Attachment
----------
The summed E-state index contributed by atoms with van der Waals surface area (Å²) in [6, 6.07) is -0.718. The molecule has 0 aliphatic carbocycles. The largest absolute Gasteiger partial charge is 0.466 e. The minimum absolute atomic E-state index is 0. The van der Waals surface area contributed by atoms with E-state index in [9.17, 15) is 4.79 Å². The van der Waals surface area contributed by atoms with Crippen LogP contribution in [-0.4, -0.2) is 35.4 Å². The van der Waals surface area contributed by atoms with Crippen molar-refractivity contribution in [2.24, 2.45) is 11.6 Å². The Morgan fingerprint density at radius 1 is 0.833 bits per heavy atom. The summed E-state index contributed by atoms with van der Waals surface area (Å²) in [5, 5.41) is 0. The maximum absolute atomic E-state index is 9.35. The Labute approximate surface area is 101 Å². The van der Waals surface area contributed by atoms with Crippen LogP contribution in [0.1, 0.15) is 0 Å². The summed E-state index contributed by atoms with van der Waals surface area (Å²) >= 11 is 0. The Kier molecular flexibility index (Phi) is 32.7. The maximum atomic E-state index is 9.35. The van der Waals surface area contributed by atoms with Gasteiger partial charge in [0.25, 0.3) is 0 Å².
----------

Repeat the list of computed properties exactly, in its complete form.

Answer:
The summed E-state index contributed by atoms with van der Waals surface area (Å²) in [6, 6.07) is -0.718. The molecule has 0 aliphatic carbocycles. The largest absolute Gasteiger partial charge is 0.466 e. The minimum absolute atomic E-state index is 0. The van der Waals surface area contributed by atoms with E-state index in [9.17, 15) is 4.79 Å². The van der Waals surface area contributed by atoms with Crippen LogP contribution in [-0.4, -0.2) is 35.4 Å². The van der Waals surface area contributed by atoms with Crippen molar-refractivity contribution in [2.24, 2.45) is 11.6 Å². The Morgan fingerprint density at radius 1 is 0.833 bits per heavy atom. The summed E-state index contributed by atoms with van der Waals surface area (Å²) in [5, 5.41) is 0. The maximum absolute atomic E-state index is 9.35. The Labute approximate surface area is 101 Å². The van der Waals surface area contributed by atoms with Crippen LogP contribution in [0.1, 0.15) is 0 Å². The summed E-state index contributed by atoms with van der Waals surface area (Å²) >= 11 is 0. The Kier molecular flexibility index (Phi) is 32.7. The maximum atomic E-state index is 9.35. The van der Waals surface area contributed by atoms with Gasteiger partial charge in [0.25, 0.3) is 0 Å².